Things changed, however, when West went down. The Hornets were able to replace West on offense with Carl Landry, acquired from the Sacramento Kings at the trade deadline, but the drop from West to Landry at the defensive end was much more significant. Landry is undersized and has poor help instincts. He's also become a major liability on the defensive glass, grabbing just 11.1 percent of opponents' misses this season. That's about average for a shooting guard.
With West, New Orleans held opponents 3.6 points per 100 possessions below their typical offensive output. Even discounting Wednesday's season finale, which the Hornets had little incentive to win (a loss kept alive their chances of falling to eighth and avoiding the Lakers), that fell to 3.7 points per 100 possessions worse than average with Landry at power forward. New Orleans was better than average defensively when adjusted for opponent just once in the 10 games after West went down.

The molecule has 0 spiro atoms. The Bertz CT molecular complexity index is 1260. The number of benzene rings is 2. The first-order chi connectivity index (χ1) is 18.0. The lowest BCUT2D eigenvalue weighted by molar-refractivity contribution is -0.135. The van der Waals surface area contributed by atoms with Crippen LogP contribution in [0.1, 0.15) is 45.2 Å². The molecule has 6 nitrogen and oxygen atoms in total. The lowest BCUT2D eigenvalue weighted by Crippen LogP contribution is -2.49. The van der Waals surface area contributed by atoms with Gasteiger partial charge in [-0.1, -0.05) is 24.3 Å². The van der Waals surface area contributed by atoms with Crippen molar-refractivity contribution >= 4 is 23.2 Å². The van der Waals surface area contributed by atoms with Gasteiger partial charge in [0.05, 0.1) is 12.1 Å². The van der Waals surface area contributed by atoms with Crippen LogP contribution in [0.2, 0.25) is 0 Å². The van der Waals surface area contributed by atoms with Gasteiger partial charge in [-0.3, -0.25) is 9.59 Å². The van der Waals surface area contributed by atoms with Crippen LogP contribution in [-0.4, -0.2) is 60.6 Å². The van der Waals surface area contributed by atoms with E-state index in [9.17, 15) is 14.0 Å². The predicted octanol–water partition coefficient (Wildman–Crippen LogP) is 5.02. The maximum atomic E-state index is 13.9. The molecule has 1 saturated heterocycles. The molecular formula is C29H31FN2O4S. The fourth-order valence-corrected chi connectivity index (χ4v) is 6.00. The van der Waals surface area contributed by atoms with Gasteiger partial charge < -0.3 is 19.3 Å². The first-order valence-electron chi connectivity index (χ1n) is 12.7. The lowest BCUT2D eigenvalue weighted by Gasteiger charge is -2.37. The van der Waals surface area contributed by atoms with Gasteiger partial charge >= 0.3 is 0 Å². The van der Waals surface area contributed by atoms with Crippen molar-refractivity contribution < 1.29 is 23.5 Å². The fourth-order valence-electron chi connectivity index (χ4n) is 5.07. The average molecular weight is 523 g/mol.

All of this spells trouble against the Lakers frontcourt if at full strength. With Okafor busy dealing with Bynum in the post, Landry will have to defend Pau Gasol, a matchup that is lopsided in the Lakers' favor. All Gasol has done against the Hornets this season is make 70.5 percent of his shots, including 23 points on 9-of-14 shooting with 16 boards in the lone meeting after West went down. Bynum has been nearly as effective, shooting 64.1 percent and averaging 15.0 points. Things will get little better for New Orleans when the Lakers go to the bench, as Lamar Odom has shot 55.6 percent and averaged 14.5 points against them.